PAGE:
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School's! Out! For! Summer! This means days at the beach or the mall with friends. This means no more reading, memorizing, or studying. But, wait! What about summer school?
Most states have truancy laws that make school attendance mandatory, except for excused absences, during the school year. Failure to attend school for a certain amount of days can result in criminal charges and punishment for both parents and students.
Do these truancy laws also apply to summer school?
While truancy laws may vary among states, generally, children under 17 years of age must attend school. Connecticut and Virginia require children to start attending school at age five. Louisiana and Minnesota require children to start school at age seven.
"Truancy" means missing school without a valid excuse. Commonly accepted exceptions to school attendance include:
Multiple unexcused absences make a child truant. Under Minnesota law, continuing truancy is defined as missing three or more days of school without an excused absence. Habitual truancy is missing seven or more days from school. In California, a student can also be considered truant if he is more than 30 minutes late to class on three or more days.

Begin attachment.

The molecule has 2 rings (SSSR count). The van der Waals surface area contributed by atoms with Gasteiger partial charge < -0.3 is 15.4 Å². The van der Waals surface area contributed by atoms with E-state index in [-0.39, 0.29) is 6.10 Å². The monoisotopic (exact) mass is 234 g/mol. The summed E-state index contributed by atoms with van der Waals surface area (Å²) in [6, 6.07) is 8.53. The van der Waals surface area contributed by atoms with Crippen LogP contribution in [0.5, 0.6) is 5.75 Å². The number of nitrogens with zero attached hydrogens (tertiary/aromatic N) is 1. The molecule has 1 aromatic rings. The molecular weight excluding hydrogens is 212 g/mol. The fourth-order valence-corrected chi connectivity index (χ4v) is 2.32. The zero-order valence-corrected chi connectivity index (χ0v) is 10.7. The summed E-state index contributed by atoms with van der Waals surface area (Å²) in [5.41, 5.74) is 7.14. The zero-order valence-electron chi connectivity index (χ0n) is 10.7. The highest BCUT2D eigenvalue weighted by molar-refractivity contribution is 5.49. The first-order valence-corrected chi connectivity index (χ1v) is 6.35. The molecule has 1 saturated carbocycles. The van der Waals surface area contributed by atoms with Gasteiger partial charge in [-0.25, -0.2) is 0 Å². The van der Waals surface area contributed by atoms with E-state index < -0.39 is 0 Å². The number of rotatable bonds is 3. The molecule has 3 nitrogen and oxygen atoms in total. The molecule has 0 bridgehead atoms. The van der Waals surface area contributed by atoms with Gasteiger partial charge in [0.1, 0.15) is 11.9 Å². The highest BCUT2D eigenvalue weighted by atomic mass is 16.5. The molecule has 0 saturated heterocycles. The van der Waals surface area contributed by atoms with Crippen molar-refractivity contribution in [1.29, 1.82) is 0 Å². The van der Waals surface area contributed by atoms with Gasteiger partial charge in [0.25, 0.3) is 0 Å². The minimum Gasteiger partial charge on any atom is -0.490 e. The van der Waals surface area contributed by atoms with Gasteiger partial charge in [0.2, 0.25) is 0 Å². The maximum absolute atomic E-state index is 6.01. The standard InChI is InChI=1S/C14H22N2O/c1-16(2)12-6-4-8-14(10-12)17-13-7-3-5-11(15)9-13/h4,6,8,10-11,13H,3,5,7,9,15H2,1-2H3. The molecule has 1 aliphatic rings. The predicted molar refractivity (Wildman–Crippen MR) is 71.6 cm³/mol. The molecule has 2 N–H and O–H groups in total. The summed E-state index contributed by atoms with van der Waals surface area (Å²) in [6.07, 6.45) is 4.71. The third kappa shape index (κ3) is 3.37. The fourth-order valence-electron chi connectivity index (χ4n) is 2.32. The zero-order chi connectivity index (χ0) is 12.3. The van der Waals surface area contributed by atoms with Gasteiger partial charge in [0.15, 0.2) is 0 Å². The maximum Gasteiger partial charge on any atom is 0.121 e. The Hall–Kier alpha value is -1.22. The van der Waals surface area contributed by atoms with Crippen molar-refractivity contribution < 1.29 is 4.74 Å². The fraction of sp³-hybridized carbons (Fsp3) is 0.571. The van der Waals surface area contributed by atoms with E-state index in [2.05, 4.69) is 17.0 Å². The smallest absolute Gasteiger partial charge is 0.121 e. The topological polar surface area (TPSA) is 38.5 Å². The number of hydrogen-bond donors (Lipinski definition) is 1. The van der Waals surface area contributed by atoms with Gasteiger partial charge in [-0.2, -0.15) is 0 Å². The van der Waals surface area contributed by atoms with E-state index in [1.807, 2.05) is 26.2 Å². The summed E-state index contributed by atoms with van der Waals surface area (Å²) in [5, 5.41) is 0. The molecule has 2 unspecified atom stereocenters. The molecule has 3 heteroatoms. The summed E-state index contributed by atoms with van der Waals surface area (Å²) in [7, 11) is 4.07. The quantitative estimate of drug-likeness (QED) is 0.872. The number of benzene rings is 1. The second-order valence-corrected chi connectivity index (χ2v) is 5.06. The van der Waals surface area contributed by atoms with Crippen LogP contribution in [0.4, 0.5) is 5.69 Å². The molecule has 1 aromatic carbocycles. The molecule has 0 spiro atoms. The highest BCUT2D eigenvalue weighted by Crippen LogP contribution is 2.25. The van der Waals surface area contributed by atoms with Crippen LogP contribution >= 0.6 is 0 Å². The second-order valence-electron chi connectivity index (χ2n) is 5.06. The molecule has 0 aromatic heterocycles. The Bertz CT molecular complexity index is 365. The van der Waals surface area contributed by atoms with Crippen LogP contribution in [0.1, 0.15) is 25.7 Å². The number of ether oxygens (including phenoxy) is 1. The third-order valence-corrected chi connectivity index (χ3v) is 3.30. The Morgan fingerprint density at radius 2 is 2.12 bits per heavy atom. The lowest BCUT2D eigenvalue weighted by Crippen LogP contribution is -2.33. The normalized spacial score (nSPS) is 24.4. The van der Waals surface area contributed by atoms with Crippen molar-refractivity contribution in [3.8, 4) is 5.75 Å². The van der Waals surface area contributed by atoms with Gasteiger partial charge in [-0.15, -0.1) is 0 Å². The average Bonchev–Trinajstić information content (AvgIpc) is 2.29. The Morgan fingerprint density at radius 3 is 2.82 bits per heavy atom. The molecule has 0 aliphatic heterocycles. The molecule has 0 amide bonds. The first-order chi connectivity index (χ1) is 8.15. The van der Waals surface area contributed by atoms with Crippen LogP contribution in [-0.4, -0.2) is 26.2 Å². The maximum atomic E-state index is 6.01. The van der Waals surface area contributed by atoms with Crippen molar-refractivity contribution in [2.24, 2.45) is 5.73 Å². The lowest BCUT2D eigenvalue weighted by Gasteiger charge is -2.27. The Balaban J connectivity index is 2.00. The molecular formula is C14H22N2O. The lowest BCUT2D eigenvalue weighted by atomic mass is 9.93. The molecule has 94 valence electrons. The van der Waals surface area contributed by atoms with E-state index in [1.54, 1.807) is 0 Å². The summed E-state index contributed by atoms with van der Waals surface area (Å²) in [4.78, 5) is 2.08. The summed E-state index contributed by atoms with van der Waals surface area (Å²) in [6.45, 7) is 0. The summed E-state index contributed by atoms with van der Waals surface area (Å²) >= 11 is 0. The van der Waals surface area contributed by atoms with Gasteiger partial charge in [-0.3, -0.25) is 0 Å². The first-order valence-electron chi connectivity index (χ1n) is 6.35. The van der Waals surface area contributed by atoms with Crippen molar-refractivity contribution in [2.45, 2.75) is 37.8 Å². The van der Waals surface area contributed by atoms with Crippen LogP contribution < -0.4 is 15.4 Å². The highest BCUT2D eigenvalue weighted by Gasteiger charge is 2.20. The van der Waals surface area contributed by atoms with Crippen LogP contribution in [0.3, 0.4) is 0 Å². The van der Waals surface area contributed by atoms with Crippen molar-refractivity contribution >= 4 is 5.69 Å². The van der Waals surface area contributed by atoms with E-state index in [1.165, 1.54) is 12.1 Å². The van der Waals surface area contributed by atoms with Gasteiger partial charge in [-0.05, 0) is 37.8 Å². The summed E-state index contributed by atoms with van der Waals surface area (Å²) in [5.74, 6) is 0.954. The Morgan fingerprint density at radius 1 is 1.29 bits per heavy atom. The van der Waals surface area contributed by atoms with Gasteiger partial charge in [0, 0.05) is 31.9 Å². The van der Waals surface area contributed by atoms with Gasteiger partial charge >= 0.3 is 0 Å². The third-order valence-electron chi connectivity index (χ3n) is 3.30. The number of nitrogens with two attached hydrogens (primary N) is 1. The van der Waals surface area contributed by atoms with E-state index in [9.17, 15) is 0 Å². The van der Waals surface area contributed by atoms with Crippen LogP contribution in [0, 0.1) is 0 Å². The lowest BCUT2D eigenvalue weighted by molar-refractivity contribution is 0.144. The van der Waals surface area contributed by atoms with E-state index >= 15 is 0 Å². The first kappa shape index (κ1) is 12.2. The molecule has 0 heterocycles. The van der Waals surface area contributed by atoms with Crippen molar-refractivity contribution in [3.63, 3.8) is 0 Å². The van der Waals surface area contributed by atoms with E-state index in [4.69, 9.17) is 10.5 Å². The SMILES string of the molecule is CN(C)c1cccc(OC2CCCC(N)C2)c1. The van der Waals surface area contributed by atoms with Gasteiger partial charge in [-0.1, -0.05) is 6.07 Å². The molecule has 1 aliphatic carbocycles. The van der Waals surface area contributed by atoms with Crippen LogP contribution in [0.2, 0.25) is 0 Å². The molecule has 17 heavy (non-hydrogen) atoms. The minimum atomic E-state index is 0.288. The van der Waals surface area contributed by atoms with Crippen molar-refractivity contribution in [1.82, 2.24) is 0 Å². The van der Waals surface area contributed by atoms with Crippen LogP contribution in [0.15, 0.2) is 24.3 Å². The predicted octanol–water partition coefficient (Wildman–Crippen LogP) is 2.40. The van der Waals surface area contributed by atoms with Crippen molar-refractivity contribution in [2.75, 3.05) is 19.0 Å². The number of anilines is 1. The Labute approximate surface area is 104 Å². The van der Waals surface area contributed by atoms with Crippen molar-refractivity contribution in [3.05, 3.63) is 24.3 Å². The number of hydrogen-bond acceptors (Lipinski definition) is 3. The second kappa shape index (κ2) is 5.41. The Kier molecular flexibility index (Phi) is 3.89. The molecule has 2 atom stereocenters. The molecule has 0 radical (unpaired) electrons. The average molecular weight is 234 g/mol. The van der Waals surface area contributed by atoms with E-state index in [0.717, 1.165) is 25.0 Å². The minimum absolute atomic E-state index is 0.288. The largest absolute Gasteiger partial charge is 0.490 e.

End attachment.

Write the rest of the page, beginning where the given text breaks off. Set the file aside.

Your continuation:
Punishments for Truancy
Many states punish both parents and students for truancy. In Minnesota, failure by parents to send students to school is a petty misdemeanor, punishable by a maximum fine of $300. Parents may also be charged with educational neglect. In some other states, parents may even face jail time when children miss too many days of school.
For the student, habitual truancy may result in the child going to juvenile court, suspension of the child's driver's license, or mandatory enrollment in summer school.
Usually, truancy rules only apply to the regular school year. However, if a student is required to attend summer school due to truancy during the regular school year, truancy rules, generally, will apply.
If a child is not mandated to attend summer school and has not voluntarily enrolled in a summer program, the truancy rules do not apply.
If your child is a habitual truant, and you face truancy charges, consult with an experienced criminal defense lawyer for help.
Meeting with a lawyer can help you understand your options and how to best protect your rights. Visit our attorney directory to find a lawyer near you who can help.
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